The former mayor isn’t going to be on the debate stage because he’s not accepting donations and the Democratic National Committee has an individual donor threshold (on the night of the January debate, he appeared on Late Night with Stephen Colbert). But he is hitting the campaign trail, often in states that generally don’t get a lot of attention until later in the primary season, if at all. He’s not leading the field in endorsements, but he has the backing of multiple mayors across the country and just picked up his first congressional endorser. He’s also got Judge Judy in his corner, and on the campaign trail with him.

But perhaps the most notable thing that Bloomberg is doing with his money is spending it on ads. According to Politico, he has spent more than $200 million on television advertising already, and data from Democratic consultancy Bully Pulpit Interactive indicates he has spent more than $26 million on Facebook and Google ads since launching his campaign. Bloomberg and Trump both plan to air multimillion-dollar ads during the Super Bowl. In other words, if you feel like you’ve seen a lot of Bloomberg ads lately, it’s because you probably have.

All that spending hasn’t catapulted him to the top of the field, but it’s helped. Michigan State political scientist Matt Grossmann noted that beyond Bloomberg’s bump in the polls, his favorability and unfavorability numbers have improved, and he’s doing better in head-to-head matchups with Trump. “That’s quite a bit of movement,” he said.

Tom Steyer, another billionaire and former financier in the race, is testing out the same ad carpet bomb strategy as Bloomberg, and showing that it can be at least moderately effective. Two polls out of early states Nevada and South Carolina, where Steyer has been bombarding the airwaves, got him onto the debate stage in January. “You can really show that, despite what people say, they are affected by political advertising,” Grossman said.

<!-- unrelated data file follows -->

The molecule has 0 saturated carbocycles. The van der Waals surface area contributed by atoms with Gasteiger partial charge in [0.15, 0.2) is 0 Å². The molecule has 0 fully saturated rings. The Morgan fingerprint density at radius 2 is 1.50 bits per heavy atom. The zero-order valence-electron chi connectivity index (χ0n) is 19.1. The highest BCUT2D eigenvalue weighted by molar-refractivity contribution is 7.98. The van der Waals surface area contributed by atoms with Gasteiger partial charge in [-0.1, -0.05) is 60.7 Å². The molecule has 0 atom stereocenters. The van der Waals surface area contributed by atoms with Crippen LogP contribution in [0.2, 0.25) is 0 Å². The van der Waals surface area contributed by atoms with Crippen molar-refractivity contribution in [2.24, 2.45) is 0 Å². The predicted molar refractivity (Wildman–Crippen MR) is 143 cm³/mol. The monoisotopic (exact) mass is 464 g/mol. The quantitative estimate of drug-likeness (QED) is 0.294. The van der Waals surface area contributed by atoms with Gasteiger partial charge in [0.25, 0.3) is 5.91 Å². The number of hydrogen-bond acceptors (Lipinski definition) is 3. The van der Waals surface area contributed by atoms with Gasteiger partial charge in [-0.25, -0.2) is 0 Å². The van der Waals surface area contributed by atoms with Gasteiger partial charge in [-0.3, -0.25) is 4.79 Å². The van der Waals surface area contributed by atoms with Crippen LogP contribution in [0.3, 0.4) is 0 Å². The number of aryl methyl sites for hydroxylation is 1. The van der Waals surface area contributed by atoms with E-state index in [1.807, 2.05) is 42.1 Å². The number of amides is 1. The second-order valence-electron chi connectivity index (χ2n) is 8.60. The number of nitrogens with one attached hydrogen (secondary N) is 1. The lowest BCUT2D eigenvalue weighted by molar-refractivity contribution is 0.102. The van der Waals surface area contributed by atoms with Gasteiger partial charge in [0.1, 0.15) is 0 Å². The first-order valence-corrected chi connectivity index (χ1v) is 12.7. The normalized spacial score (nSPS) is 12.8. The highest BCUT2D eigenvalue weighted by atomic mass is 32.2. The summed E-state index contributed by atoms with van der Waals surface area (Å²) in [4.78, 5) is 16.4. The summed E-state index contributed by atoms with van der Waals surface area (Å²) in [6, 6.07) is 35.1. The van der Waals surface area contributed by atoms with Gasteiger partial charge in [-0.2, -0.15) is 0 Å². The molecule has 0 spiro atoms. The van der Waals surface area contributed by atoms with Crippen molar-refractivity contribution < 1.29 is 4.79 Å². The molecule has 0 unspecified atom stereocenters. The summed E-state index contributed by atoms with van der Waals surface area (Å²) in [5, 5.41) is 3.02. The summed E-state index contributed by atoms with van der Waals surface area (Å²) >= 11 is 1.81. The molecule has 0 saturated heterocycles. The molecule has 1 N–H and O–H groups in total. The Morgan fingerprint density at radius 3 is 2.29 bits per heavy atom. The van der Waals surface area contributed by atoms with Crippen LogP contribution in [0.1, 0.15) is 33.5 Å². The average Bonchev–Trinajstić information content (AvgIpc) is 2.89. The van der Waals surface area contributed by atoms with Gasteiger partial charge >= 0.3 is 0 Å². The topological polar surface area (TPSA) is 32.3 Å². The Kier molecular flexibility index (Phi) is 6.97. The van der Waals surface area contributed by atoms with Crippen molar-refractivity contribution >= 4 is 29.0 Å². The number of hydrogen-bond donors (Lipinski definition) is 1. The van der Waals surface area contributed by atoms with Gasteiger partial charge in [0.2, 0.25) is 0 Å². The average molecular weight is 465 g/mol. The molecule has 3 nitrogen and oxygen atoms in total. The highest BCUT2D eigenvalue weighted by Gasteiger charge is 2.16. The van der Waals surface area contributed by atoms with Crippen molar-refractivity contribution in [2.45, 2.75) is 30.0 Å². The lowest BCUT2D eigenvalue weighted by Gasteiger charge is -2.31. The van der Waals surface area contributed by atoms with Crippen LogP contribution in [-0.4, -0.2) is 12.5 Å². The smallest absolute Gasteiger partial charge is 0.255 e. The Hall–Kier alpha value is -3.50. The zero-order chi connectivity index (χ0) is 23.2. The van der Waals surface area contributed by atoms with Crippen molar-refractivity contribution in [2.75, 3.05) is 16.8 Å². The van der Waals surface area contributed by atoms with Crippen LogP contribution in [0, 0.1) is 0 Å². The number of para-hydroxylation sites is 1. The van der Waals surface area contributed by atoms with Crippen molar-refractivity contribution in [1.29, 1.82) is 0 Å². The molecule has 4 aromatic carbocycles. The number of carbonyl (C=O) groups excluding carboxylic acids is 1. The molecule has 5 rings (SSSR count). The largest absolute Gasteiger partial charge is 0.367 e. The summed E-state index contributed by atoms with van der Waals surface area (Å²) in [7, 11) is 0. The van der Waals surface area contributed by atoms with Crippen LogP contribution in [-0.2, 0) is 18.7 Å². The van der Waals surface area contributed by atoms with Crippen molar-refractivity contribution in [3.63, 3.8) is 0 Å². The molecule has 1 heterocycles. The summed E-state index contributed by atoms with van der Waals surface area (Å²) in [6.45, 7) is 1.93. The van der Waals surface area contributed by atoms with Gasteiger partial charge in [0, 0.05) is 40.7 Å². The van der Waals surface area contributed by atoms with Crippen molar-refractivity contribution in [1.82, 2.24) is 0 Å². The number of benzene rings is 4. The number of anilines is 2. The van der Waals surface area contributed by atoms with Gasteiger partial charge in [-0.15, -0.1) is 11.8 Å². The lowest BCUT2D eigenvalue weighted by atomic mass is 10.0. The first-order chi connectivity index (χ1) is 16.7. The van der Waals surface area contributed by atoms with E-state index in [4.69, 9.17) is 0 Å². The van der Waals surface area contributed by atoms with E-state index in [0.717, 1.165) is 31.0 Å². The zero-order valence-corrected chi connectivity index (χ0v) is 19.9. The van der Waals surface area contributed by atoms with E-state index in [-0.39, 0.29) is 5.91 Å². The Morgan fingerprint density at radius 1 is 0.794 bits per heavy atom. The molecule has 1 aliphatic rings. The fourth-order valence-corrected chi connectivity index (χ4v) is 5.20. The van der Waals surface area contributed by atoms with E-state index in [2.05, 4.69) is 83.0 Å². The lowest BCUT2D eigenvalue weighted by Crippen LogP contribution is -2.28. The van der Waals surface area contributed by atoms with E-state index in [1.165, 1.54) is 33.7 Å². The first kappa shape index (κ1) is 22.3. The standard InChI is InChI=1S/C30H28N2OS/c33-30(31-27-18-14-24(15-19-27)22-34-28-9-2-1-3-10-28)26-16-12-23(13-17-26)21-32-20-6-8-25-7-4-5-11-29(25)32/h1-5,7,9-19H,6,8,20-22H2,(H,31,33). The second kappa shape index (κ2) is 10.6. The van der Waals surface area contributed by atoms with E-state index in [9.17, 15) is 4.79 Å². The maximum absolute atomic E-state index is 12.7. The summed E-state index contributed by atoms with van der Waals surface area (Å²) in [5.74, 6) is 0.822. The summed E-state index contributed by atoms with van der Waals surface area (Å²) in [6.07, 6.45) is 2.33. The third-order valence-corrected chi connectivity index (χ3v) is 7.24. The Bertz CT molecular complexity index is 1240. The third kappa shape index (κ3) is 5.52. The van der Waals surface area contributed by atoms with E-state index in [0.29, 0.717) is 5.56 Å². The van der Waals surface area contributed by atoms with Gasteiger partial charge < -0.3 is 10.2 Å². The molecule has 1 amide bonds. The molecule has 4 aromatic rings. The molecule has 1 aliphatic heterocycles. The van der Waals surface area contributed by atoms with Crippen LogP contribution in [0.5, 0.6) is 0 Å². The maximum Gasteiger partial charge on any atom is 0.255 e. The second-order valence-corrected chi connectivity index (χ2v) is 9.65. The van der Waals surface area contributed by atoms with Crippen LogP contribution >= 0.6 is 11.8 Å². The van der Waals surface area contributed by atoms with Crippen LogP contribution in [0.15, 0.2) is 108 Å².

It’s still going to be a while before we see how this works

Because Bloomberg isn’t even trying to play in the early states, we won’t know whether his unconventional strategy works until March, or even April. The last major candidate to try skipping early states was another former New York City mayor, Rudy Giuliani, in 2008. And that wasn’t successful.

Hanna Trudo at the Daily Beast recently reported that despite his enormous ad spend, Bloomberg may not be on track to get a single delegate on Super Tuesday. Under the DNC’s primary rules, candidates have to get 15 percent of the vote statewide or 15 percent by any congressional district in order to pick up delegates, and Bloomberg isn’t there yet.

“Depending on how February goes, maybe he would stand to capitalize if the race is really muddy, but I think it would be wrong to say that there’s been some big surge for Bloomberg, particularly because he has essentially unchallenged control of the political airwaves in much of the country, but the results aren’t particularly dramatic,” Kondik said.

Would it have been different if Bloomberg jumped into the race earlier? It’s impossible to know, though Steyer’s performance shows that there may be some limitations to this ad wave strategy, no matter how long you’re on the air. Also, Bloomberg isn’t generating the free media many other competitors in the race are getting, so his own ad dollars only get him so far. (Though his team’s odd Twitter tactics during the January debate turned some heads.)

We also don’t know what will happen if Bloomberg starts to go negative on other candidates — besides, of course, Trump. He has been able to make at least a moderate difference in his own polling numbers with positive advertising. Could he make a dent in another Democrat’s support if he starts to run ads against them? “

“The [Bloomberg] campaign so far has been overwhelmingly positive in comparison to other campaigns,” Grossmann said. “If you start spending that much money on nationwide anti-Sanders advertising, for example, that could have a big impact, even if it does not help Michael Bloomberg. But they’ve shown no sign that they’re doing that.”

One person who’s taking note of Bloomberg — and his ad spend — is apparently President Trump, who fired off a tweet about it on Friday morning.